Best Frugal Chef’s Knife – America’s Test Kitchen (For 20 Years In a Row!)

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fibroxUpdate: ATK just sent me a new review that considered newer chef’s knives that have come onto the market, and the same knife won again! They say it has now been on top for 20 straight years. You can see the methodology and full rankings here, but it requires a free registered account. There’s also a good embedded video that doesn’t require registration.

Original post:

Some of you may be familiar with the PBS cooking show America’s Test Kitchen. The same company publishes the magazines Cook’s Illustrated and Cook’s Country, which you can think of as Consumer Reports for cooking in that they do not accept any advertising and are entirely subscriber-supported. I happened to find a bunch of back issues on sale at a community garage sale a few weeks ago for a dollar. Wow, I can only describe the content as heaven for cooking geeks! Lots of good tips inside.

Common frugal wisdom is that you don’t really need a 15-piece knife set with a fancy wooden block that costs hundreds of bucks, it’s mostly marketing. The 8-inch chef’s knife is often recommended as the most versatile and useful knife. (I’m partial to the Santoku-style knife or hefty Asian cleaver, myself.)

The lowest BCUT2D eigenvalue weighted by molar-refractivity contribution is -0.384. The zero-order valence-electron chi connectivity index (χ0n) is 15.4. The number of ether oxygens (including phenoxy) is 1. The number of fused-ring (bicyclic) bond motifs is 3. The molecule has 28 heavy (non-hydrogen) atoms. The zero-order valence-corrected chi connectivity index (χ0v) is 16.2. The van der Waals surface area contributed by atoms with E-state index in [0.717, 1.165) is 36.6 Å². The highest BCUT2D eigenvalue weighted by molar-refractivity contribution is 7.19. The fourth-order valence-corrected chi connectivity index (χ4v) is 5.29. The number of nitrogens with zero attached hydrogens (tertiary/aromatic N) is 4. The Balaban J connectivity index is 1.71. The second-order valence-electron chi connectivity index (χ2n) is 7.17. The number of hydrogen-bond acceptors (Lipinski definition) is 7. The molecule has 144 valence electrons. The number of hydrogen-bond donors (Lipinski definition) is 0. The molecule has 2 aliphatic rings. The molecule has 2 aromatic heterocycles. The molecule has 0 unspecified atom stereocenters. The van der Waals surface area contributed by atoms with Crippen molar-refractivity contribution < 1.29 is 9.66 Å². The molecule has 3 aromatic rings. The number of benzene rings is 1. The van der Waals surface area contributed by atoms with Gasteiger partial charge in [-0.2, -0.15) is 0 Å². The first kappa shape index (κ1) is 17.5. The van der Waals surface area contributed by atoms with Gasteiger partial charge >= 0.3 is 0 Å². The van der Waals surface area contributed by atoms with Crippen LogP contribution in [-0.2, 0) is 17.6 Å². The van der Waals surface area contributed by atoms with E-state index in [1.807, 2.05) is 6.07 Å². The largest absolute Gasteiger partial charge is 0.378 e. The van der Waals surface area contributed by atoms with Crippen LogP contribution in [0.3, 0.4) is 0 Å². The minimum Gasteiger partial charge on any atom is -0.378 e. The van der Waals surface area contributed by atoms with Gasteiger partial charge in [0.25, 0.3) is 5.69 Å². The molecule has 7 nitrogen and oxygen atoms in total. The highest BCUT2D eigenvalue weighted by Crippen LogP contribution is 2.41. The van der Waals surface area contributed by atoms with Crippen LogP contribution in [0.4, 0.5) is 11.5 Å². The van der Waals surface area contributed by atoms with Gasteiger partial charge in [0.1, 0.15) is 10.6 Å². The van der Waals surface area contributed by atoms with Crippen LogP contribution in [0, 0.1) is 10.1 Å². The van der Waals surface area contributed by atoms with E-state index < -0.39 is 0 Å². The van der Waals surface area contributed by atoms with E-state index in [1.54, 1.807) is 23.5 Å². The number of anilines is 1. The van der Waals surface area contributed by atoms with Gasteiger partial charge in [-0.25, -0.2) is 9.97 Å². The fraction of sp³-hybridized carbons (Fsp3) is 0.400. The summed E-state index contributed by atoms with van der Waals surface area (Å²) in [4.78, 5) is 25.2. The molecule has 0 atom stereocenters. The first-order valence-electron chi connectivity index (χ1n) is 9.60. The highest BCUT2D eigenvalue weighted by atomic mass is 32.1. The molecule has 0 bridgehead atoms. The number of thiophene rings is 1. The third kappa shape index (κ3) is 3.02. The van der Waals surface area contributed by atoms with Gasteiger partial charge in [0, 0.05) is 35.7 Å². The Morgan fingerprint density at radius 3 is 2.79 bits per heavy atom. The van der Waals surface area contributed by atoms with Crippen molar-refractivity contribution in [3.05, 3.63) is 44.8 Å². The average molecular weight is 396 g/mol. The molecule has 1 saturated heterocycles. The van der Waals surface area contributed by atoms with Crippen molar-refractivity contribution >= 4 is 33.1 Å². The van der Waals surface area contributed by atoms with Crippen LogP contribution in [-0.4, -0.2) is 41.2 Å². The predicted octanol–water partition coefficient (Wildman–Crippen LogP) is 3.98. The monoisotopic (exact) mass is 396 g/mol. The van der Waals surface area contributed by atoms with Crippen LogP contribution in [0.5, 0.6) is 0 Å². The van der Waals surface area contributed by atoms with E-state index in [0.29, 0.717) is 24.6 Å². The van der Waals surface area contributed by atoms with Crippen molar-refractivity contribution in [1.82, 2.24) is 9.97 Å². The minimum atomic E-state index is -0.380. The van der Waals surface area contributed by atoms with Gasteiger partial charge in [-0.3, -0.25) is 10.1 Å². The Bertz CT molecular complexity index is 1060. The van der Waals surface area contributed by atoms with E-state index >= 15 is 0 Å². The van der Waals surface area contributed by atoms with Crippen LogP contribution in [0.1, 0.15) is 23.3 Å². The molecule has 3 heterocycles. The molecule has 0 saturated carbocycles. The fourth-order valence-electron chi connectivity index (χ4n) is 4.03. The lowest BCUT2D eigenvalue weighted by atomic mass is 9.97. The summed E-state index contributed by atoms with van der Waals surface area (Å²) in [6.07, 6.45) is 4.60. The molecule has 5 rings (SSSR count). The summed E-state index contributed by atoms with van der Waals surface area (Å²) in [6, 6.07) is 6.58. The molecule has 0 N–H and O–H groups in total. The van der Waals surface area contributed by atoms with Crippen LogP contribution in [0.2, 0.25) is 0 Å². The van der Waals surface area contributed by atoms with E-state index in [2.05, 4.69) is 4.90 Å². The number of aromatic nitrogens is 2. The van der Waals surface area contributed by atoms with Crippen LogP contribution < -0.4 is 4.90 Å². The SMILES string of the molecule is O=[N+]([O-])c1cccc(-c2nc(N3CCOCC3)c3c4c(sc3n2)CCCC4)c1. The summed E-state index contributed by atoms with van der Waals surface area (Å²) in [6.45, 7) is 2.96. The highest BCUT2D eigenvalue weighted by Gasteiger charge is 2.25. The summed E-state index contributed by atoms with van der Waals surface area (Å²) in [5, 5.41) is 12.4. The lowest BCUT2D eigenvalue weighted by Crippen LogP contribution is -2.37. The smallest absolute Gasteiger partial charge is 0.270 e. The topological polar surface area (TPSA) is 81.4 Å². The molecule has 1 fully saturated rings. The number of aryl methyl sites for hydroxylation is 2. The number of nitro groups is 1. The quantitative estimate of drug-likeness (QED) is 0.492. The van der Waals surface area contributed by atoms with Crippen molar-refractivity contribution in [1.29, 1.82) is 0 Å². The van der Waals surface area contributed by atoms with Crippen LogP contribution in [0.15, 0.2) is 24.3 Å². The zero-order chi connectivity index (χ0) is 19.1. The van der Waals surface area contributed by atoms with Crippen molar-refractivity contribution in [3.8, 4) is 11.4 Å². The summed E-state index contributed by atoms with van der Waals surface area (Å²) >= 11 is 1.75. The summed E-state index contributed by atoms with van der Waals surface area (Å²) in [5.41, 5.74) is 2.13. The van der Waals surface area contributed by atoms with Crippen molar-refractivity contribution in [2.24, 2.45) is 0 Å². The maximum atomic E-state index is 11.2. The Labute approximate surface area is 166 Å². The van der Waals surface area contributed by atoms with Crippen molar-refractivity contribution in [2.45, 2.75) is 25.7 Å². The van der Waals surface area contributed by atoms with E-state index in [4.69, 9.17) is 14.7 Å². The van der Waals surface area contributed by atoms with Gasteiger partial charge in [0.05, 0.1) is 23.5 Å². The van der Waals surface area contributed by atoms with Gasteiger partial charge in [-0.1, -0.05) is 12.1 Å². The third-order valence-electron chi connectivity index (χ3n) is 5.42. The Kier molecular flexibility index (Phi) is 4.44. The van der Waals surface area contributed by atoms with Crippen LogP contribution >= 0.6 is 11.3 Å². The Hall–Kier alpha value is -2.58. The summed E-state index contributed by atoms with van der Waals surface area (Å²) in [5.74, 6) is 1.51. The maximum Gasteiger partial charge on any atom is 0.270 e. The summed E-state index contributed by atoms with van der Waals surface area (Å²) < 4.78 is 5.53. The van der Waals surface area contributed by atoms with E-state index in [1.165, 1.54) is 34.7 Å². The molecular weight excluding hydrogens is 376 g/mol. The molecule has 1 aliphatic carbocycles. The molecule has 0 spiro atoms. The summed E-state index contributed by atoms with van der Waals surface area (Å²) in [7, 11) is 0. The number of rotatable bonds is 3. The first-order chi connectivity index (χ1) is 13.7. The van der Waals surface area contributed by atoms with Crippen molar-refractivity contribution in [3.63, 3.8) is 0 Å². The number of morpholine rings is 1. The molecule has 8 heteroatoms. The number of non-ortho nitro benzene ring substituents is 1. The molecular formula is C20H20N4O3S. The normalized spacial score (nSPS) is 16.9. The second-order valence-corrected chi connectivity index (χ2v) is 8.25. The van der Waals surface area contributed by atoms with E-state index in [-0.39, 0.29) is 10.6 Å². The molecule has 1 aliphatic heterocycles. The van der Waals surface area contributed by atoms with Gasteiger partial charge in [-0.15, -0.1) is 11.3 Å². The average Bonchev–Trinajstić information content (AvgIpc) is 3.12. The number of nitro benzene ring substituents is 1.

Cook’s Country tested the 8-inch chef’s knives from all the major brands that cost under $50 – Wusthof, Henckels (various), MAC, Calphalon, OXO, Chicago Cutlery, Victorinox and Farberware.

The bargain chef’s knife winner? The Victorinox Fibrox 8-Inch Chef’s Knife outperformed many more expensive competitors including a $50+ knife from the Wusthof Gourmet line and everyone else. The knife was judged to be sturdy, stayed sharp, and had a well-designed, comfortable handle. Amazon has 700+ now 3,000+ reviews with a 4.8/5 star average.

Another frugal chopping tip is that you don’t really need expensive cutting boards, let alone multiple ones for food safety reasons. Simply buy a set of flexible cutting mats to place on top of one cutting board or durable surface. They are thin yet sturdy, and can be rolled up like a funnel for transferring ingredients easily. You can get a set of four CounterArt Flexible Cutting Mats for only $8.50, which are the current best-selling ones on Amazon. Comes with Microban antibacterial stuff and is dishwasher safe.

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  1. JohnnyPeps says

    This knife certainly does rock. Much better than the fancy-looking Henckels knives my parents had when I was growing up.

    Victorinox has a 3-piece paring knife set that’s great, too.

  2. I dont know what are you cutting in your kitchen but we cook 3 meals a day and have been using the same $5.99 knife from walmart we bought in 2001.

  3. The Victorinox knife is amazing. It is easily the best deal out there and I like it much better then the expensive ones.